For the past couple of weeks, following, perhaps predictably, a breakup, I've been making sweeping changes to my lifestyle, both in thought and in action. It occurred to me that I, a person who has read books like Fast Food Nation, Fatland, and You Are What You Eat, a person who knows the dangers, have for the past year, been treating my body less like a temple and more like a landfill. As I write, I am absorbing the absolute veracity of that statement. I had become lazy and relied on fast food increasingly more often. I ate at Arby's and Hardee's and McDonalds several times a week, when at one time in my life, I didn't eat at those places for years. They had become for me voids in the landscape where nothing existed except the physical exteriors of the buildings. I never considered the fare cooked inside, food filled with preservatives, chemicals, trace metals, and even plastics. And yet, during this past tumultuous year, I had allowed them to creep into my life and I found myself enjoying the Spicy Chicken Biscuit from Jack in the Box without a real consideration for what it actually is. Of course, over this past year, I've put on a disgusting amount of weight, a side-effect of this lazy, calorie-rich, nutrient-poor life.

These actions perpetuated a decline in my concern for my appearance and environment, which ultimately has eaten into my confidence the same way I ate my way through pounds of greasy fare. Last week I cut my hair, quit smoking, and decided to make some changes for good.

I pondered on my way to work today that if I continue to cut out fast food and unhealthy food from my diet and try to eat as naturally as possible, then what are the options available to me in approximately the same time as fast food on my way to work. Sadly, they are severely limited. I counted, amid the golden arches and red glowing cowboy hats, only one coffee/sandwich shop (Panera) and a grocery store that might provide healthy, natural, quick food. What is the state of the country (or perhaps only the region) if healthy, natural food is both difficult to find and prohibitively expensive? What has happened to us in the last century that we accept this state of affairs?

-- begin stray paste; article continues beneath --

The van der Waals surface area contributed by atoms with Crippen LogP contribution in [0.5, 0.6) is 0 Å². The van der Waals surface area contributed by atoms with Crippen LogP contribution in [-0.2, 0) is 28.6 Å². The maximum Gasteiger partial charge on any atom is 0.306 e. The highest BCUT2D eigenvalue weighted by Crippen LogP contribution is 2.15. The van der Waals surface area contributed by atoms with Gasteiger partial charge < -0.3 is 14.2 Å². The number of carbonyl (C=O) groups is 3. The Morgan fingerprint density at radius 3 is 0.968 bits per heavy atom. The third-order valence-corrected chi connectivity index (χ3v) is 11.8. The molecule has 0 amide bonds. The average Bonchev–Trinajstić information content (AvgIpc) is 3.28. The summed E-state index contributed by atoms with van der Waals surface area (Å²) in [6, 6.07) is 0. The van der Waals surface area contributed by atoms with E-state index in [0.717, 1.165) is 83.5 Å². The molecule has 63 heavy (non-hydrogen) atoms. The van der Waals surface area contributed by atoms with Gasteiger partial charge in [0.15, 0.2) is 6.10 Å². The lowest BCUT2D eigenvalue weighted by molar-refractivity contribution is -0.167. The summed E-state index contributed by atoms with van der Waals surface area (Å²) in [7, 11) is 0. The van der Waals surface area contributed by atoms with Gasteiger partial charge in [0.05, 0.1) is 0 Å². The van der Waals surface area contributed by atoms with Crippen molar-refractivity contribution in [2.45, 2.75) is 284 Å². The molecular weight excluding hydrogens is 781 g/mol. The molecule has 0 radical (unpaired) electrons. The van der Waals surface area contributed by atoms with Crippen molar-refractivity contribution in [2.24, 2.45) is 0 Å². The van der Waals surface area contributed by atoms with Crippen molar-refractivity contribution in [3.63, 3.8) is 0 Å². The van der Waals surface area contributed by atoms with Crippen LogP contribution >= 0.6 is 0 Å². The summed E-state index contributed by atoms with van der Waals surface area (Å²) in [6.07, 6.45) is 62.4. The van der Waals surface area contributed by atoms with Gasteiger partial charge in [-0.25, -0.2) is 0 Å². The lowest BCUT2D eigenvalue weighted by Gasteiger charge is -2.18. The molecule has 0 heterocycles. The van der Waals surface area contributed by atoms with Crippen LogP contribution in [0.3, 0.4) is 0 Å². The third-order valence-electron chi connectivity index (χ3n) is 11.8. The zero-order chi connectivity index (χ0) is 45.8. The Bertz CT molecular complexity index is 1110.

I do want to lose weight, but I'm not prepared either to eat chemically altered low-fat food or foods in which the fat has merely been replaced by sugar. If I'm going to do this, then I'm going to do it right. I'm giving up white flour and white grains, well at least severely limiting them as much as possible. At one time, this would have been a huge sacrifice for me, but lately I've found whole grains I like and a whole grain bread I really like too, and I've realised that they do fill you up much more substantially. Saving calories on things like that has allowed me to drink a couple of glasses of wine and enjoy some dark chocolate when I feel like it. I've also given up sodas and started drinking fizzy water and occasionally juice instead. I'm experimenting with different foods so I can experience a whole new way of eating and won't be bored. I've eaten bulgar wheat and wheat berries and brown rice in the past couple of weeks and thoroughly enjoyed them. I'm still eating butter and olive oil and eggs and almond butter and the occasional steak. I'm just trying to be judicious instead of allowing myself to eat any old crap that's quick, cheap, and easy, because ultimately if that's how you eat, that's how you end up feeling. I agree with the adage, "you are what you eat."